Should grantmakers act more like venture capitalists?

Should philanthropic foundation board members and staff act more like the venture capitalists who fund internet startups?

That’s the question our good friend Jon Stahl posed a few weeks ago. Jon’s focus was on the high level of involvement that venture capitalists often have with the companies they invest in. Lead investors typically have a seat on the board and often participate actively in the company, at least at the strategic level. Jon points out that foundation program officers, with portfolios that often run in the dozens, simply don’t have the bandwidth to engage much with their grantees.

I think it’s a great point; maybe there are ways we could refine the philanthropy model to offer grantees more support from their funders.

But the venture capital investment model has some other qualities that may or may not fit our social sector goals very well. For one thing, the VC model is designed to foster blowout success at the expense of everything else. In financial terms, a 2x ($2 returned for every 1$ invested) or even 5x return isn’t very interesting; the VC model is designed to produce 10x and 100x or even larger returns.

In fact, VCs have a lot of incentive to actually kill companies in their portfolio that don’t knock it out of the park. You probably won’t get funded in the first place unless you’ve got a great idea, a great team, and a great market, but if you don’t show aggressive growth in users or revenue pretty quickly, and then sustain that growth, the odds are decent that your VC will actually be part of shutting you down. A typical venture fund might see half or more of its companies fail outright, thirty percent performing modestly enough that the fund can get its investment back or perhaps make a small return, and only twenty percent doing really well. (The actual numbers are tough to come by, and there’s a lot of disagreement about exactly what they are, but we know that the huge hits are pretty rare and that lots of venture capital funds actually lose money).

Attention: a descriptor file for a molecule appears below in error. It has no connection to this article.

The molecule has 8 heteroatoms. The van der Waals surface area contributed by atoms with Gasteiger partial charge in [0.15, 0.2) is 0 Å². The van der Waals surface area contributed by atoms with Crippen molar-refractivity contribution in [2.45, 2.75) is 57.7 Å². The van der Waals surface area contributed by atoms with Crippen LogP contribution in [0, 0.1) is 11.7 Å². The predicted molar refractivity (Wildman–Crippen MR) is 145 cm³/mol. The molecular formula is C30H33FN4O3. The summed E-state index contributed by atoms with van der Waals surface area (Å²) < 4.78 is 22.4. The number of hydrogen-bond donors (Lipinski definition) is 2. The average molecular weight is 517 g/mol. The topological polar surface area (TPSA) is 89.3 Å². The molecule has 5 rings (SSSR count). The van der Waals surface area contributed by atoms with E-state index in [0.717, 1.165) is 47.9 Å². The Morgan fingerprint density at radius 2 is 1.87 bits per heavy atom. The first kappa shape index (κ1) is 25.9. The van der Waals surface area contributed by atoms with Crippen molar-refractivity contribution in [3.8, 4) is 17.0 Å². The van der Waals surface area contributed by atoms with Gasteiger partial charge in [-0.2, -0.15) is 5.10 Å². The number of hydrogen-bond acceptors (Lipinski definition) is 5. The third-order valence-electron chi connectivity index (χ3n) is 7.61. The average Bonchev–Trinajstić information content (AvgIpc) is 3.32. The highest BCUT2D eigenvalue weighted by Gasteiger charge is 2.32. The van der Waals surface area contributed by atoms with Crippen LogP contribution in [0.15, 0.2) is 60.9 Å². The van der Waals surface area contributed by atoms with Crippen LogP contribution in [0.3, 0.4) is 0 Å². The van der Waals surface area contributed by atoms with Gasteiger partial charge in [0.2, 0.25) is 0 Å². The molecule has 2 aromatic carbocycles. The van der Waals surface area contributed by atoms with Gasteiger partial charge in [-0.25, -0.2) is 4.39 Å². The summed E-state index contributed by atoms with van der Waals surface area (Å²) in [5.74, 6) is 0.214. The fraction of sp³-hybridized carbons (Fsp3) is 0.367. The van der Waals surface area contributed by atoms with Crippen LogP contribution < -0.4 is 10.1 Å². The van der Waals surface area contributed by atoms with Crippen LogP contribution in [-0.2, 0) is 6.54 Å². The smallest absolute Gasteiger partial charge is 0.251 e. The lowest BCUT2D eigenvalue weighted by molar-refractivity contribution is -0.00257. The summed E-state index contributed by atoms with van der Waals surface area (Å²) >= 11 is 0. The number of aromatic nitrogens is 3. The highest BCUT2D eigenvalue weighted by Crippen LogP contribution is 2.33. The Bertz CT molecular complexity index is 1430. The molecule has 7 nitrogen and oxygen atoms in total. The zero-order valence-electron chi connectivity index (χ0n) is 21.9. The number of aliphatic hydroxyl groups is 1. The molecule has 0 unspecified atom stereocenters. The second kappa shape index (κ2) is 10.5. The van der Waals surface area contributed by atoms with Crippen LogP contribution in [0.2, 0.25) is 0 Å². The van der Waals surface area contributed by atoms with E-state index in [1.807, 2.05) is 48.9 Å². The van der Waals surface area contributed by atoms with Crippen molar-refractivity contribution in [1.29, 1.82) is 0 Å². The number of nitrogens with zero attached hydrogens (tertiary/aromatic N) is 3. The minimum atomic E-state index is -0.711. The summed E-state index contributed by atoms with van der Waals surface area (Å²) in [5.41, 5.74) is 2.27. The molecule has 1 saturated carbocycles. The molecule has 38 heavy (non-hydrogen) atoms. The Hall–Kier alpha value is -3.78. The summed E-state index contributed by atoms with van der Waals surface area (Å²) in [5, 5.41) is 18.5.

The model might make sense on issues where our most desperate need is for a few blowout successes (and where we are comfortable killing off the groups that don’t achieve this level of success). For example, it might be perfectly reasonable for the Gates Foundation to fund malaria eradication programs using a VC-style approach, hoping that one of their high-risk-high-reward investments comes up with the solution we’ve all been waiting for.